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Decolonizing Coffee

I’ve enjoyed the gentle, entertaining, informative videos from James Hoffmann about coffee over the past year, but his last couple of videos have been a bit of a departure that have been no less informative and entertaining than the norm. Just today, for example, a video about cultural appropriation, colonization, inclusivity, and some oft-overlooked ways to make coffee better for everybody, and not just white folks in Europe or North America:


Hoffmann doesn't even show up in this video except as mentioned by Ārām Se's Raghunath Rajaram to thank him for including the video on this channel. It’s an excellent video about what Westerners often take for granted, the hegemony of US/UK influence on the world of specialty coffee, and how colonization and exclusion need fixing in more than just the farming and production side of the industry.

Last week's video also kept Hoffmann out of the picture by sharing a production from Gilly Brewing Co. in Stone Mountain, GA about their mostly coffee-based mixed drinks (non-alcoholic, I believe). These drinks are meant to tell stories based on a combination of the writings of James Baldwin and the book of James from the Bible:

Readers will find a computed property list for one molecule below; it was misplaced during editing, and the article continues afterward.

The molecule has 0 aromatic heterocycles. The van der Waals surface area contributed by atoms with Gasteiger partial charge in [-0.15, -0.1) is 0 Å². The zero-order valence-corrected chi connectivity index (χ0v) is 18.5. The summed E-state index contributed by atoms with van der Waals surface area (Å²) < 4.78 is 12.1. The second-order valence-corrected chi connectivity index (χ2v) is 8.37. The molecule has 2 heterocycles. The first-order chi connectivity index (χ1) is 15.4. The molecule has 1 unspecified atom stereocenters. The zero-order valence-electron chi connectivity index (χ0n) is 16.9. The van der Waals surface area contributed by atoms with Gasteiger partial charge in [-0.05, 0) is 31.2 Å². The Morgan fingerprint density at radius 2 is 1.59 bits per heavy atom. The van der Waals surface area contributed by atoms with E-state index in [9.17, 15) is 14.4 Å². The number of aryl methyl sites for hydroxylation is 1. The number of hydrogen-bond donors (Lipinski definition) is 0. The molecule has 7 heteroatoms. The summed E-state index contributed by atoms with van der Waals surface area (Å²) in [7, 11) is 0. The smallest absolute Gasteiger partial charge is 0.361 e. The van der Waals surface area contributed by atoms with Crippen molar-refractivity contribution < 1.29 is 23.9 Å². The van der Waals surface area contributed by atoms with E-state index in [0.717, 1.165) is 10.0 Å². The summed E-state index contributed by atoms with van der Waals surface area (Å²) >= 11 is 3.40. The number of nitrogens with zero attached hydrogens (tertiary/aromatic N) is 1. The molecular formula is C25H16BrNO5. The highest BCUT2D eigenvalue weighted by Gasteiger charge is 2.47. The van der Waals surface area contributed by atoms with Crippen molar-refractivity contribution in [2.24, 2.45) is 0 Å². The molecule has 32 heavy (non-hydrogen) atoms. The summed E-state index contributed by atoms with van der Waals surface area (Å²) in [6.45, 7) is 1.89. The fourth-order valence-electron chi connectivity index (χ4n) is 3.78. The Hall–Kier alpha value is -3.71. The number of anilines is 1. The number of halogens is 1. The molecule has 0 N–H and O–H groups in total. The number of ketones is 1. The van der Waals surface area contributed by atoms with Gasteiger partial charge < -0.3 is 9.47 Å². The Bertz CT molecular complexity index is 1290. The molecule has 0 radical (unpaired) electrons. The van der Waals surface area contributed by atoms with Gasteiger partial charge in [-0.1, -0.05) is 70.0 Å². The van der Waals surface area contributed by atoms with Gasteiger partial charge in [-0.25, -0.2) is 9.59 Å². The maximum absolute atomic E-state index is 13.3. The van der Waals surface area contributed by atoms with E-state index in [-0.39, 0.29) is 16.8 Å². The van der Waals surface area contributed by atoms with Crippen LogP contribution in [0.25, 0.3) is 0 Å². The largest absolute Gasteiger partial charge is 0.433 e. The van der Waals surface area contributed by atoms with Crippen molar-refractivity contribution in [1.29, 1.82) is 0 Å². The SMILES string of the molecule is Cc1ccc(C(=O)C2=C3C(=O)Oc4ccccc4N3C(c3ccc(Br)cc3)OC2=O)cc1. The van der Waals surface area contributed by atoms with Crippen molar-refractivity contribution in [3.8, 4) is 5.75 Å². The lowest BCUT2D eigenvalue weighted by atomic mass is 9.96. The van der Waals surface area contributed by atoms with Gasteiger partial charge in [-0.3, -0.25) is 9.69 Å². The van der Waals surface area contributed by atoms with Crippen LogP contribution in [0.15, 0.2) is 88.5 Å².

It’s been nice to see Hoffmann showcase people in the coffee world that represent non white and/or European populations, and to essentially sideline himself. I don't think he’s a hero, or anything, but I like seeing somebody use the platform they have to shine a light on folks with no platform or at least a smaller one. White male YouTube channels dominate in so many topics (photography, maker channels, etc.), and I’d like to see similar actions from other creators to redirect attention toward and showcase people that don't usually get equal representation.

I hope Hoffmann himself shares more videos like this, or at least continues to direct his considerable audience to other specialty coffee folks (or at least YouTubers) outside the dominant white male cohort.

P.S. There are YouTube channels out there in a number of topics run by women, Black folks, non-US/EU people, but you have to actually look for them (most of the time - Marques Brownlee is pretty easy to find because he is a FORCE). Sometimes that can be dispiriting given just how many mediocre white dudes think people want to hear/see their work in video form. Like, seriously, the number of white guys with half-researched tips-and-tricks-based photography channels makes me want to yell. But if you actively look to expand the makeup of the producers you follow, you can find great stuff (e.g. Jess Hobbs).